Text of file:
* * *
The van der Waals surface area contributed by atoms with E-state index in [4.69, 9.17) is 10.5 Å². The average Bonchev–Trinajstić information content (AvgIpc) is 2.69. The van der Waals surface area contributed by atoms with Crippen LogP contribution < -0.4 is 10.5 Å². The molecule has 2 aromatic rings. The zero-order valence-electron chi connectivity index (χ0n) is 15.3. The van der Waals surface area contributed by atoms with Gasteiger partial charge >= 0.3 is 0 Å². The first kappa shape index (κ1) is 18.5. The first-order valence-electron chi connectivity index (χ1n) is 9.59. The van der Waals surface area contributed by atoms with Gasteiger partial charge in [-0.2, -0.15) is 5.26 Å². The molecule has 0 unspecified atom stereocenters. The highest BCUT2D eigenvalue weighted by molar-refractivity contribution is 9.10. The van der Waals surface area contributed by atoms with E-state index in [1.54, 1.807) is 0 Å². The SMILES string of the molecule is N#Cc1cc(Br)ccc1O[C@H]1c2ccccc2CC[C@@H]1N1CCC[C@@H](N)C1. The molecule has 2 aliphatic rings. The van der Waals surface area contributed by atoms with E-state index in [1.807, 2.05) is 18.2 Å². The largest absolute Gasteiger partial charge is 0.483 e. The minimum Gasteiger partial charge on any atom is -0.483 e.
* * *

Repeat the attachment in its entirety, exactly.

The van der Waals surface area contributed by atoms with E-state index in [4.69, 9.17) is 10.5 Å². The average Bonchev–Trinajstić information content (AvgIpc) is 2.69. The van der Waals surface area contributed by atoms with Crippen LogP contribution < -0.4 is 10.5 Å². The molecule has 2 aromatic rings. The zero-order valence-electron chi connectivity index (χ0n) is 15.3. The van der Waals surface area contributed by atoms with Gasteiger partial charge >= 0.3 is 0 Å². The first kappa shape index (κ1) is 18.5. The first-order valence-electron chi connectivity index (χ1n) is 9.59. The van der Waals surface area contributed by atoms with Gasteiger partial charge in [-0.2, -0.15) is 5.26 Å². The molecule has 0 unspecified atom stereocenters. The highest BCUT2D eigenvalue weighted by molar-refractivity contribution is 9.10. The van der Waals surface area contributed by atoms with E-state index in [1.54, 1.807) is 0 Å². The SMILES string of the molecule is N#Cc1cc(Br)ccc1O[C@H]1c2ccccc2CC[C@@H]1N1CCC[C@@H](N)C1. The molecule has 2 aliphatic rings. The van der Waals surface area contributed by atoms with E-state index in [1.807, 2.05) is 18.2 Å². The largest absolute Gasteiger partial charge is 0.483 e. The minimum Gasteiger partial charge on any atom is -0.483 e.